|Koren'kov, V - UNIVERSITY OF KENTUCKY|
|Park, S - TEXAS A&M UNIVERSITY|
|Cheng, N-H - BAYLOR COLLEGE MED|
|Sreevidya, C - TEXAS A&M UNIVERSITY|
|Lachmansingh, J - TEXAS A&M UNIVERSITY|
|Morris, J - BAYLOR COLLEGE MED|
|Wagner, G.J. - UNIVERSITY OF KENTUCKY|
Submitted to: Planta
Publication Type: Peer Reviewed Journal
Publication Acceptance Date: June 21, 2006
Publication Date: January 1, 2007
Citation: Koren'kov, V., Park, S., Cheng, N.-H., Sreevidya, C., Lachmansingh, J., Morris, J., Hirschi, K., Wagner, G.J. 2007. Enchanced Cd[2+]-selective root-tonoplast-transport in tobaccos expressing Arabidopsis cation exchangers. Planta. 225(2):403-411. Interpretive Summary: Consumption of toxic metals such as cadmium can be a health risk for humans. Almost 70% of the cadmium that humans consume is from vegetables and other plant products grown in cadmium polluted soils. The objective of this research is to alter the levels of potentially toxic compounds like cadmium in the edible portions of a plant. In this report, we have altered the expression of plant transporters that move cadmium into different parts of the plant, and thus we have altered the way this metal is distributed within the plant. This work changes the way the cadmium is distributed and could be a means to making plants more nutrient dense.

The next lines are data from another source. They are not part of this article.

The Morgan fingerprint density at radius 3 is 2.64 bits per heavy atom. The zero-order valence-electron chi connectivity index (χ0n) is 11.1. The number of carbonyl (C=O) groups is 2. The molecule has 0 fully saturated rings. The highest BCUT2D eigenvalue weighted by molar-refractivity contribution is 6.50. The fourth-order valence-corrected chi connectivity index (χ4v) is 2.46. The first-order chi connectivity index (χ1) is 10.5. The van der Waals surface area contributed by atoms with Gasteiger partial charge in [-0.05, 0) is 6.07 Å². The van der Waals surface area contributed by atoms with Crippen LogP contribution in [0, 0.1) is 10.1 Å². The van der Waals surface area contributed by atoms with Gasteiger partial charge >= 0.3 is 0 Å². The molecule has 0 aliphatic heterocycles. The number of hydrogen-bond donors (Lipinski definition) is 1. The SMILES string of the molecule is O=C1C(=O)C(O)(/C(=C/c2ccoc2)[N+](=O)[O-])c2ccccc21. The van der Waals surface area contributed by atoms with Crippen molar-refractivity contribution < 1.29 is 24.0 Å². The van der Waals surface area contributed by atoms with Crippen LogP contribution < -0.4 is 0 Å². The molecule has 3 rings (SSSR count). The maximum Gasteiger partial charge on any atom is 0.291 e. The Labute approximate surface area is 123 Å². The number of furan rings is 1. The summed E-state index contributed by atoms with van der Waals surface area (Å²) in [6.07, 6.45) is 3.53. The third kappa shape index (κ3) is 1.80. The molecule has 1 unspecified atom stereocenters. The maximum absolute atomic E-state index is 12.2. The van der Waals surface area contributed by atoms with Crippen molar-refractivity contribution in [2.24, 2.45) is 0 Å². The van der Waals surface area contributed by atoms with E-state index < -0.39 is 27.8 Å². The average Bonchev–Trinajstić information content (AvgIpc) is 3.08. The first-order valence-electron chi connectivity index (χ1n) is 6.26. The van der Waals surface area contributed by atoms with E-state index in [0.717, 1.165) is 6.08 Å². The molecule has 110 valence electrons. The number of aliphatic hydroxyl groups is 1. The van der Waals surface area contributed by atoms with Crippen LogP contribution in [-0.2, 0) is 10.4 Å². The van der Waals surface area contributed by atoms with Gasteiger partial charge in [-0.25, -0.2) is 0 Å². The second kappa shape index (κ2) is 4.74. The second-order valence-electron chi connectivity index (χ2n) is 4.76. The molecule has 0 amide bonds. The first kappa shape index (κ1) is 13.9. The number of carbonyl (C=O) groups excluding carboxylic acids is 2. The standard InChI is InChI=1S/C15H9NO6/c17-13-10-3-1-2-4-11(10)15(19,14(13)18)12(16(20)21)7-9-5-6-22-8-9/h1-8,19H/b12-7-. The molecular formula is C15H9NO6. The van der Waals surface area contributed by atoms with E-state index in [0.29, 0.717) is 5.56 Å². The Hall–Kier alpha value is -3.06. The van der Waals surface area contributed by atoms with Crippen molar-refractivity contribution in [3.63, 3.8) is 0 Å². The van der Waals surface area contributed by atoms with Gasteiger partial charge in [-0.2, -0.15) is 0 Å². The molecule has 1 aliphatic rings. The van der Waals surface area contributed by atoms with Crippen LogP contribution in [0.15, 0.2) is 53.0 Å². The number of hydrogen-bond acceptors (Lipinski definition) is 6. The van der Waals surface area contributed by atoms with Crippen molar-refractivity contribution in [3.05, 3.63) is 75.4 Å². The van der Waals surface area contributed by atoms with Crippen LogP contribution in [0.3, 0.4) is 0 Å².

Technical Abstract: Several "Arabidopsis" CAtion eXchangers (CAXs) encode tonoplast-localized transporters that appear to be major contributors to vacuolar accumulation/sequestration of cadmium (Cd[2+]), an undesirable pollutant ion that occurs in man largely as a result of dietary consumption of aerial tissues of food plants. But ion-selectivity of individual CAX transporter types remains largely unknown. Here we transformed "Nicotiana tabacum" with several "CAX" genes driven by the Cauliflower Mosaic Virus (CaMV) 35S promoter and monitored divalent cation transport in root-tonoplast vesicles from these plants in order to select particular "CAX" genes directing high Cd[2+] antiporter activity in root tonoplast. Comparison of seven different "CAX" genes indicated that all transported Cd[2+], Ca[2+], Zn]2+], and Mn]2+] to varying degrees, but that CAX4 and CAX2 had high Cd[2+] transport and selectivity in tonoplast vesicles. "CAX4" driven by the CaMV "35S" and FS3 [figwort mosaic virus (FMV)] promoters increased the magnitude and initial rate of Cd[2+]/H[+] exchange in root-tonoplast vesicles. Ion selectivity of transport in root-tonoplast vesicles isolated from "FS3::CAX4"-expressing plant lines having a range of gene expression was Cd[2+]>Zn[2+]>>Ca[2+]>>Mn[2+] and the ratios of maximal Cd[2+] (and Zn[2+]) versus maximal Ca[2+] and Mn[2+] transport were correlated with the levels of "CAX4" expression. Root Cd accumulation in high "CAX4" and "CAX2" expressing lines was increased in seedlings grown with 0.02 uM Cd. These observations are consistent with a model in which expression of an "Arabidopsis"-gene-encoded, Cd[2+]-efficient antiporter in host plant roots results in greater root vacuole Cd[2+] transport activity, increased root Cd accumulation, and a shift in overall root tonoplast ion transport selectivity towards higher Cd[2+] selectivity. Results support a model in which certain CAX antiporters are somewhat more selective for particular divalent cations.